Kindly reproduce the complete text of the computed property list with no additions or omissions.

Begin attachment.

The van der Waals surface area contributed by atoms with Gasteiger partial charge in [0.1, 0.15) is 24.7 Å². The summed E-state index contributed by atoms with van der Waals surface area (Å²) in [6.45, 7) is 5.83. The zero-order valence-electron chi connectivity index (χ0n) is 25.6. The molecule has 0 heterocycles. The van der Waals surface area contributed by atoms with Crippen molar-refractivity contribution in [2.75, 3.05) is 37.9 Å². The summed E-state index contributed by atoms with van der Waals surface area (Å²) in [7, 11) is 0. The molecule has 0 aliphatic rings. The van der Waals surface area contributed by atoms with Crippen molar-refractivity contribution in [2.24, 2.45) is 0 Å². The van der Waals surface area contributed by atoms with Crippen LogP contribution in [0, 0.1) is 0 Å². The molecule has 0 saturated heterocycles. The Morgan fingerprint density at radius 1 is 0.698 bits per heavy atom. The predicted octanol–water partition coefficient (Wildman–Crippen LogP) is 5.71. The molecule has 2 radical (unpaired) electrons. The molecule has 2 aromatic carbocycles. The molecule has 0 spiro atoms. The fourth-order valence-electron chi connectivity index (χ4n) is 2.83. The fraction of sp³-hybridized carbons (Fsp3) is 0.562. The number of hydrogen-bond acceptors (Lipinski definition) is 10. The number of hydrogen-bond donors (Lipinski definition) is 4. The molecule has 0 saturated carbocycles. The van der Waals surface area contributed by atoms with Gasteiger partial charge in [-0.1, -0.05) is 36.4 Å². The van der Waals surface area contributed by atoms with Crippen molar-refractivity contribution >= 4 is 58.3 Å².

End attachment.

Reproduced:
The van der Waals surface area contributed by atoms with Gasteiger partial charge in [0.1, 0.15) is 24.7 Å². The summed E-state index contributed by atoms with van der Waals surface area (Å²) in [6.45, 7) is 5.83. The zero-order valence-electron chi connectivity index (χ0n) is 25.6. The molecule has 0 heterocycles. The van der Waals surface area contributed by atoms with Crippen molar-refractivity contribution in [2.75, 3.05) is 37.9 Å². The summed E-state index contributed by atoms with van der Waals surface area (Å²) in [7, 11) is 0. The molecule has 0 aliphatic rings. The van der Waals surface area contributed by atoms with Crippen molar-refractivity contribution in [2.24, 2.45) is 0 Å². The van der Waals surface area contributed by atoms with Crippen LogP contribution in [0, 0.1) is 0 Å². The molecule has 0 saturated heterocycles. The Morgan fingerprint density at radius 1 is 0.698 bits per heavy atom. The predicted octanol–water partition coefficient (Wildman–Crippen LogP) is 5.71. The molecule has 2 radical (unpaired) electrons. The molecule has 2 aromatic carbocycles. The molecule has 0 spiro atoms. The fourth-order valence-electron chi connectivity index (χ4n) is 2.83. The fraction of sp³-hybridized carbons (Fsp3) is 0.562. The number of hydrogen-bond acceptors (Lipinski definition) is 10. The number of hydrogen-bond donors (Lipinski definition) is 4. The molecule has 0 saturated carbocycles. The van der Waals surface area contributed by atoms with Gasteiger partial charge in [-0.1, -0.05) is 36.4 Å². The van der Waals surface area contributed by atoms with Crippen molar-refractivity contribution >= 4 is 58.3 Å².